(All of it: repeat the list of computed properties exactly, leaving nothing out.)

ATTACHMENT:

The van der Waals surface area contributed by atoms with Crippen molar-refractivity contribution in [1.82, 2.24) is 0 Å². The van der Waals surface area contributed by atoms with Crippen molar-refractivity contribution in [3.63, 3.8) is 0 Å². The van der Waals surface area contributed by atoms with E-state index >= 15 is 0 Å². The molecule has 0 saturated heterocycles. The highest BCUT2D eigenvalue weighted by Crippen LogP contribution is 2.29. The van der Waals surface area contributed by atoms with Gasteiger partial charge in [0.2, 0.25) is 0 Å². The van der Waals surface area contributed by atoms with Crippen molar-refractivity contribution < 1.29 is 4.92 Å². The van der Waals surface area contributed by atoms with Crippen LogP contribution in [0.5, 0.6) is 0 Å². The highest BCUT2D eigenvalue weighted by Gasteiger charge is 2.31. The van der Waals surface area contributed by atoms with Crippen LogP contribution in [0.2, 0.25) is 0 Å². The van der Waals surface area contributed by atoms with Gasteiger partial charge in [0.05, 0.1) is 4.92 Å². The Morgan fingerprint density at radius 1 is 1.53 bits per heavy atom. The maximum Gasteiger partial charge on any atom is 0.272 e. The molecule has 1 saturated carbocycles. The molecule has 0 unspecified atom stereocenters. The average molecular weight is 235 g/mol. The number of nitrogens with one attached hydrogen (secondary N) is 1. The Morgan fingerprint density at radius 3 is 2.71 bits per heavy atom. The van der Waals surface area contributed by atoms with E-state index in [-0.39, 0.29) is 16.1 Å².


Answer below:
The van der Waals surface area contributed by atoms with Crippen molar-refractivity contribution in [1.82, 2.24) is 0 Å². The van der Waals surface area contributed by atoms with Crippen molar-refractivity contribution in [3.63, 3.8) is 0 Å². The van der Waals surface area contributed by atoms with E-state index >= 15 is 0 Å². The molecule has 0 saturated heterocycles. The highest BCUT2D eigenvalue weighted by Crippen LogP contribution is 2.29. The van der Waals surface area contributed by atoms with Gasteiger partial charge in [0.2, 0.25) is 0 Å². The van der Waals surface area contributed by atoms with Crippen molar-refractivity contribution < 1.29 is 4.92 Å². The van der Waals surface area contributed by atoms with Crippen LogP contribution in [0.5, 0.6) is 0 Å². The highest BCUT2D eigenvalue weighted by Gasteiger charge is 2.31. The van der Waals surface area contributed by atoms with Crippen LogP contribution in [0.2, 0.25) is 0 Å². The van der Waals surface area contributed by atoms with Gasteiger partial charge in [0.05, 0.1) is 4.92 Å². The Morgan fingerprint density at radius 1 is 1.53 bits per heavy atom. The maximum Gasteiger partial charge on any atom is 0.272 e. The molecule has 1 saturated carbocycles. The molecule has 0 unspecified atom stereocenters. The average molecular weight is 235 g/mol. The number of nitrogens with one attached hydrogen (secondary N) is 1. The Morgan fingerprint density at radius 3 is 2.71 bits per heavy atom. The van der Waals surface area contributed by atoms with E-state index in [-0.39, 0.29) is 16.1 Å².